Life in desert is always a life lived on the margins. Life in that kind of wilderness is not really about living, it is about surviving. It is about getting your family from one day to the next.

And what does God bring to that barely surviving life? Abundance. More water than they needed or could have hoped for. Enough so that they did not have to live their lives just surviving. Instead, through Jesus, God made a way where we could truly live life, and not just survive it. That is why he said, “I have come that they might have life, and have it abundantly”. (John 10:10).

Then, Isaiah also says that God heals those who are disabled, and strengthens those who are weak. The crippled walk. The blind see. The deaf hear. The mute do not simply speak, they sing.

Certainly we see Jesus fulfill this promise in the Gospels. When John the Baptist sends representatives to Jesus to ask if he is the one that is promised, Jesus says, “Tell him the lame walk, the blind see, the deaf hear, and the good news is preached to the poor”. A brief summary of Isaiah 35 and 61—understood as prophecies of the Messiah.

But even today, Jesus offers us his healing. And he offers to make us stronger and more whole. He takes our feeble souls, and gives them strength. He gives us the ability to be who we never thought we could be, and through his Spirit do what we never thought we could do. He changes our lives. He gives us new lives. By his grace.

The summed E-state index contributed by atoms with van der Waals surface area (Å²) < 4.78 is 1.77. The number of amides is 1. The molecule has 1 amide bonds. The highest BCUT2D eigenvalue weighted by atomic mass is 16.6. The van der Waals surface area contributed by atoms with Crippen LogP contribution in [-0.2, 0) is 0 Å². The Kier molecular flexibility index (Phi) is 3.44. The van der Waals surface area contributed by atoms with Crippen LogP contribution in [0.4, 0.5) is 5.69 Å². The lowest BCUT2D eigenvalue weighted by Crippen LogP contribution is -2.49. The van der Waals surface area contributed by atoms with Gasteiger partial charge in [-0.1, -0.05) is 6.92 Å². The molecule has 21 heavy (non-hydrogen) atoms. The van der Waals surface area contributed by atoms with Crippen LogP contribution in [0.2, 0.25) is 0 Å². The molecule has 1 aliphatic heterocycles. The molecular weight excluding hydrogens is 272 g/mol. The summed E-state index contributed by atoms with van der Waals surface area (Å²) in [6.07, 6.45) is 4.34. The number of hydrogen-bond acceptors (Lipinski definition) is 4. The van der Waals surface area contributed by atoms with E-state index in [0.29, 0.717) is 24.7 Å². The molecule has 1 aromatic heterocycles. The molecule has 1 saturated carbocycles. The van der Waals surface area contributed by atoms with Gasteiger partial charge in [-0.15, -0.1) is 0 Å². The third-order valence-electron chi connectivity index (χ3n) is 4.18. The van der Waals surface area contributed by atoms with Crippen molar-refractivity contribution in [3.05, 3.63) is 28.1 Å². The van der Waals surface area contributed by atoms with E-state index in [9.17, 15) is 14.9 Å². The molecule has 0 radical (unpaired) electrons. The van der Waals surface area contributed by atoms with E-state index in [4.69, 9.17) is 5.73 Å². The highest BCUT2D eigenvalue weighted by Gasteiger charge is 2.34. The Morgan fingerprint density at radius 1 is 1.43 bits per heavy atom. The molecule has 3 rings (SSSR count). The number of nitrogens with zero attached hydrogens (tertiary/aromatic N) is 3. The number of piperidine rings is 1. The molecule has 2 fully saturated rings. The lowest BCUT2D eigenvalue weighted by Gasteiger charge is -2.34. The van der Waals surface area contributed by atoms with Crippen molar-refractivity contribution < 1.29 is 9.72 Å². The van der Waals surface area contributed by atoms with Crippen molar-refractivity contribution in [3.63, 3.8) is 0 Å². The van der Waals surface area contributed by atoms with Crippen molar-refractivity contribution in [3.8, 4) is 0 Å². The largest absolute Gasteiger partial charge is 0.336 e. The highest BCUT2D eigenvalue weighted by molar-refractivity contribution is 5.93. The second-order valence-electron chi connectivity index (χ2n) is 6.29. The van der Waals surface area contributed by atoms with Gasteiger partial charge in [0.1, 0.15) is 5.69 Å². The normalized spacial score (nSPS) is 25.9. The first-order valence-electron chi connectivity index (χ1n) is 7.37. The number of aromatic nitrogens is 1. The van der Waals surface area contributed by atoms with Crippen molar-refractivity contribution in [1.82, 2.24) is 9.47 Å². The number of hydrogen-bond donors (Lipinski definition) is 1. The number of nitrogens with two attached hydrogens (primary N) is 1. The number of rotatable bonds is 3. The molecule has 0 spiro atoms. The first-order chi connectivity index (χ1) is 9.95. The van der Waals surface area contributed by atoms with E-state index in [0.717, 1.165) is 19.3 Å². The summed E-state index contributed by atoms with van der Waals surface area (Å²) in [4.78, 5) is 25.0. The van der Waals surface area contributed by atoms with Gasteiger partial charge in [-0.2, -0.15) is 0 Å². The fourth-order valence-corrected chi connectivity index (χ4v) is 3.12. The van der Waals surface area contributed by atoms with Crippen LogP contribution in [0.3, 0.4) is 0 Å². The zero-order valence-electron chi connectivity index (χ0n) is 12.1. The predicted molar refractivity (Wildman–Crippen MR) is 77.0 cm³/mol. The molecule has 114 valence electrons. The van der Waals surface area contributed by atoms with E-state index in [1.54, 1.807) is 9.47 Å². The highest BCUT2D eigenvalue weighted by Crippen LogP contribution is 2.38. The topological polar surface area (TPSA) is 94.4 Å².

We also see that Jesus makes a way out of no way. A way for us to walk with God and his people. And then, at the end of our journey, to reside in Zion, eternally in the presence of God.  The Bible says the Messiah makes a Highway of Holiness.

The idea is, as the Messiah seeks to save those in the wilderness, he builds the original road to nowhere. Where there was no way to God, Jesus makes a way to Zion to be in his presence.

The final verses use two other very important words. Redeem and ransom. Both are words used for captives. To ransom is to pay a price to set someone free who has been held captive by someone else. To redeem, in biblical language, is to buy a slaves freedom and restore them to good standing. This passage promises that when Jesus will come he will do both. He will pay the price to set us free, and he will restore us to what he created us to be.

The question is, will we go with Him? He has set us free from slavery to sin. Will we go with Him?

He has offered us life, true life, instead of an existence just trying to survive. Will we trust Him? Will we walk with Him?

He has offered healing to our weak and feeble lives and souls. Will we trust him to heal and strengthen us? Will we walk with this Jesus?

He had made a way where there is no way for us. He has become the way, the truth and the life. He has built a path to us, and now he invites us to get on the road to Zion with Him.

Will you get on that journey home with Jesus? A journey filled with blessing and provision, hope and joy.

I hope you will. Because as you get on the path with Jesus, you will begin to notice things on the journey. You will notice signs along the way. Bends in the road. You will experience a sense of peace and confort as you walk with Jesus. And then, somewhere along the road, you will realize that the journey from the parched wilderness to Zion is not just any simple journey. You will notice that that as you walk with Jesus and you look toward eternity with God, you are not heading to a strange and scary place. You will find as you walk with Jesus, and you see the signs along the road, you will realize that everywhere you have been before you were a stranger and foreigner. As you go with Jesus, and you follow his lead, you will notice he is simply leading you home.